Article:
Asbestos was used so widely and for so long that renovation projects to rebuild urban cores incur enormous expenses to remove the deadly fibrous mineral. In Buffalo, a project to demolish Memorial Auditorium and the Donovan State Office Building to make room for urban redevelopment projects on Buffalo’s downtown waterfront has run up $12 million in asbestos removal costs – even before the buildings are ready to come down. The redevelopment project is a $400 million effort to rebuild the Canal Side district in the city’s Erie Canal Harbor neighborhood. More than 1,200 tons of asbestos-contaminated material has been removed from the Auditorium and the Donovan building to date – taking more than 70 tractor-trailer loads to a special landfill in Waynesburg, Ohio , which is licensed to accept asbestos-contaminated waste.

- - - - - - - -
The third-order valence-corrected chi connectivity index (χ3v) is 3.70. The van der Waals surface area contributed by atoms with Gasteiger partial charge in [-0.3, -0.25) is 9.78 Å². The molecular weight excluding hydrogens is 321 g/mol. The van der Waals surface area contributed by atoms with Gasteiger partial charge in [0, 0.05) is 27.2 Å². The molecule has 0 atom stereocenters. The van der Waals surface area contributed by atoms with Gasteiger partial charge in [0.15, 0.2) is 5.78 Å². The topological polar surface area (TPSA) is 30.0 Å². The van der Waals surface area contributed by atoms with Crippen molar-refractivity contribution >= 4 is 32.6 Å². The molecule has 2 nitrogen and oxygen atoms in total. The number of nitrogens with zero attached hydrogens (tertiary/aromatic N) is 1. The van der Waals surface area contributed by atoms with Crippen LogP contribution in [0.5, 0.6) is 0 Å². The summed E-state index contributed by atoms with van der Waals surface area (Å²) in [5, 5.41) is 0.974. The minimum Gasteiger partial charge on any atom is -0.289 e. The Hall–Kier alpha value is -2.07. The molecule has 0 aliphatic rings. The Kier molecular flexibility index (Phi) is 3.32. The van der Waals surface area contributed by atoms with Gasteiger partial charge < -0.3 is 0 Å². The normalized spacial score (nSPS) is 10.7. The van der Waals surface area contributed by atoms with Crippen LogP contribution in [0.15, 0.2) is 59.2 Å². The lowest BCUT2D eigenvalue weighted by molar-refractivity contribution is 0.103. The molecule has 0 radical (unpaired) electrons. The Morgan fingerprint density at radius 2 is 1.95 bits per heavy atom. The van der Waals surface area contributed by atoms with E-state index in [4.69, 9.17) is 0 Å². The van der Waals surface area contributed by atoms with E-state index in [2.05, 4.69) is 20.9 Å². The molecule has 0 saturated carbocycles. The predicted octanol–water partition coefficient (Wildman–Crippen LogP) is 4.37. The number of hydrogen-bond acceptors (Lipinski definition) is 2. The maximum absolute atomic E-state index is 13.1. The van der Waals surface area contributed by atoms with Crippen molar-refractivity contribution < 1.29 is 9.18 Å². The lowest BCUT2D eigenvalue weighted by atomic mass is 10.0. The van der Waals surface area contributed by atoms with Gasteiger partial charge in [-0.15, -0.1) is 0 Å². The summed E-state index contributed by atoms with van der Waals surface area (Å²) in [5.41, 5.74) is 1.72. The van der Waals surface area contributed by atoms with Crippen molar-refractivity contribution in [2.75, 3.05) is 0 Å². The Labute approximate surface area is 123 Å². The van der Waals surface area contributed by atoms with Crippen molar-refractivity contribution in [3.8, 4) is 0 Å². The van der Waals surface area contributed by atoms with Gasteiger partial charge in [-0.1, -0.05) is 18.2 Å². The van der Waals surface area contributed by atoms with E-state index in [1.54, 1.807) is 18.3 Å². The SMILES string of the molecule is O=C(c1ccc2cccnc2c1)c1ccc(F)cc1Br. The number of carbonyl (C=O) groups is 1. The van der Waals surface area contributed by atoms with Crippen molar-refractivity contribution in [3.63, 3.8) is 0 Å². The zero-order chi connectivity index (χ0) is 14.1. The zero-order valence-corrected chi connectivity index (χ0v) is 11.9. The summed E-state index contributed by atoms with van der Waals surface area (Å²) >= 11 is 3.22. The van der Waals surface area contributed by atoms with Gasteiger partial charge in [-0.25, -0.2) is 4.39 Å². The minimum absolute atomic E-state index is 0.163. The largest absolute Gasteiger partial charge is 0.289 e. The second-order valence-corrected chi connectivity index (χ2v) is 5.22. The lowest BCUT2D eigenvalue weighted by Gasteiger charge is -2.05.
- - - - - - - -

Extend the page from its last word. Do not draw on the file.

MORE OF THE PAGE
The environmental services contractor handling the asbestos removal says that about 60 percent of the job has been completed. The debris includes asbestos used to insulate pipes, coat walls for fire-control purposes, and to back ceiling and floor tiles. The Auditorium is nearly 70 years old and has been through three major renovations since its construction in 1940, meaning that there are layers of construction where cleanup crews regularly find new pockets of asbestos contamination which must be laboriously removed by hand. The state office building is somewhat more predictable, but also has large amounts of asbestos-containing construction materials. More than 100 certified asbestos remediation workers are on the job daily at the two sites. Despite the costs and unexpected delays, remediation and cleanup efforts should be completed by the end of the year, and the buildings will be demolished before the rebuilding process begins in the spring of 2009.